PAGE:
A taste from days of real cream Review: Eager House takes diners back to the times when there was no such thing as food that was bad for you.

November 02, 1997|By Elizabeth Large | Elizabeth Large,SUN RESTAURANT CRITIC

With the current craze for anything nostalgic, I suppose the opening of Baltimore's first retro restaurant was inevitable. I can't quite pinpoint which decade the new Eager House is harking back to; but its red-carpeted floors, its mirrored walls and its staid white-clothed tables are all reminiscent of a less frenetic era. If your heart lifts when they play "Begin the Beguine," this is the place you've been waiting for.

Remember the first time you went to a special occasion restaurant? The excitement of having steak Diane prepared at your table? Remember how suave you felt the first time you ordered frog legs Provencal?

Relive it all with a visit to the latest incarnation of the Eager House, which has opened and closed more times than Cole Porter had hits.

All you eaters-out who are sick of tall food, light fare, fusion cuisine, coriander, extra-virgin olive oil, exotic breads, tiramisu and a serious lack of heavy cream, head for the Eager House. Bring on the hollandaise. Bring on the oysters Rockefeller. Bring on the duck a l'orange flamed tableside. Bring on the bus that takes you to the Colts game after Sunday brunch.

Sorry. Make that the Ravens game.

Here you can get escargots prepared the way most people like them best -- as just an excuse for garlic-scented butter and flaky puff pastry. Hot, tender clams casino have the classic buttery topping (with a bit of ground almond thrown in for good measure). Plump oysters hold their own with their licorice-scented spinach topping. Bouillabaisse -- a variety of seafood, including lobster, in a rich broth -- is impressive. And it isn't too heavy for a first course.

Past our first courses, things were a bit more uneven. A slab of prime rib was huge and beautiful but cooked a little longer than the medium (pink) it was ordered. The maitre d' prepared the duck a l'orange with flair, but the duck tasted more braised than roasted and the sauce didn't have much character. The only out-and-out disaster, however, was the crab cakes. They didn't arrive with the rest of the entrees; and when much later the plate did come out of the kitchen, it held faux crab cakes: two mounds of crab imperial, made with lumps of crab and nicely seasoned, but not what we had ordered.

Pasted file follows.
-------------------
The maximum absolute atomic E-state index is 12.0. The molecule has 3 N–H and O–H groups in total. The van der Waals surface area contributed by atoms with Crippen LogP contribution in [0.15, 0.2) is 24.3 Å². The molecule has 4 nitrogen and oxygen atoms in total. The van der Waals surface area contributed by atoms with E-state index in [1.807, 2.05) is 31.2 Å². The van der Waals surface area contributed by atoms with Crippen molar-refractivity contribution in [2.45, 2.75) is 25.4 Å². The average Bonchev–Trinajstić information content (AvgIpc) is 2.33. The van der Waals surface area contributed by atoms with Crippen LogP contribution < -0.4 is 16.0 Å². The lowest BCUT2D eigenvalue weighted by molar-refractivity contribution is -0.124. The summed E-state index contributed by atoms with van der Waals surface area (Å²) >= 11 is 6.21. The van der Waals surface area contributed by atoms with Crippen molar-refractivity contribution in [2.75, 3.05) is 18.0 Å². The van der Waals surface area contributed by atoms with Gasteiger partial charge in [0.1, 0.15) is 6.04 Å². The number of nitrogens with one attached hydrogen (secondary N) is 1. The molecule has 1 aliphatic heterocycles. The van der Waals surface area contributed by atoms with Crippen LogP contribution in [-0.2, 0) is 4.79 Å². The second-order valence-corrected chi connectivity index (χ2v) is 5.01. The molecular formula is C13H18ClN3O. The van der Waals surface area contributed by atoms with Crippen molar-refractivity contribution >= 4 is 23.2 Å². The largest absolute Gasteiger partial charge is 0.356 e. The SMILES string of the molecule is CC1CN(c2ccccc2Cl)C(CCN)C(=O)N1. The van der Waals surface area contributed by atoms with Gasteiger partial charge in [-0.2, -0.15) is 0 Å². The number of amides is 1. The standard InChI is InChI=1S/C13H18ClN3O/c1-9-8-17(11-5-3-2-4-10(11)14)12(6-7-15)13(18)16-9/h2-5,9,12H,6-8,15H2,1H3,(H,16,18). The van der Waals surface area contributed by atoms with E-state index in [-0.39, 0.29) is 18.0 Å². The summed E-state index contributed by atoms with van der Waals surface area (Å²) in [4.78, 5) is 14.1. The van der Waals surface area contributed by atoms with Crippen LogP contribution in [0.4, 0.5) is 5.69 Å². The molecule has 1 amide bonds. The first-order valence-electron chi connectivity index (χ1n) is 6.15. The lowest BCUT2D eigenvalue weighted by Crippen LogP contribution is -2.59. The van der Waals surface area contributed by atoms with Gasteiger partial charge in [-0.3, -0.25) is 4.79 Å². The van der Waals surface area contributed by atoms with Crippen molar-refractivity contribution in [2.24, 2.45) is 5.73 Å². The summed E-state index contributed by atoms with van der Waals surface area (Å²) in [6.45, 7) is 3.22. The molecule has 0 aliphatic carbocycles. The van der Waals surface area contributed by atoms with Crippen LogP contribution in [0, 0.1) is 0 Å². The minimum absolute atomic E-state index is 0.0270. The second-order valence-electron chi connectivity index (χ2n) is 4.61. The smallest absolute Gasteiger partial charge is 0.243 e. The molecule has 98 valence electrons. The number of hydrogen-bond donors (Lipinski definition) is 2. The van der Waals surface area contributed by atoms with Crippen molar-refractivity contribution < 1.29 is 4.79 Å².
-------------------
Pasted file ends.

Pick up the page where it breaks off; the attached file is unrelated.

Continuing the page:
Happily, the sole with bananas and hollandaise, which the waiter freely admitted is the dish Tio Pepe made famous, had all the rich goodness of the original, with very fresh fish, very buttery hollandaise and soft, sweet bananas. Side dishes, too, were praiseworthy, with each person getting fresh steamed broccoli, cauliflower and baby carrots, plus two asparagus spears with hollandaise, and either a flavorful wild rice mixture or a fine stuffed potato.

This isn't food, clearly, for the faint of heart. So go ahead and order one of the several calorie-laden retro desserts, like the dense cheesecake with thick blueberry topping. I had my heart set on cherries jubilee, but, surprisingly, Eager House doesn't offer flambeed desserts -- at least it didn't the night we were there.

Two of us asked for one chocolate eclair and two forks. The kitchen kindly split it, put the halves on two plates, and decorated each half with its own whipped cream and chocolate shavings. That's what's wrong with the '90s, I decided then and there. Most of us simply aren't getting enough whipped cream.

Eager House

Where: 15 W. Eager St.

Hours: Open for dinner every night and Sunday brunch

Prices: Appetizers, $6.95-$8.95; entrees, $16.95-$49.95 (beef Wellington for two); major credit cards

Call: 410-547-8300

Pub Date: 11/02/97

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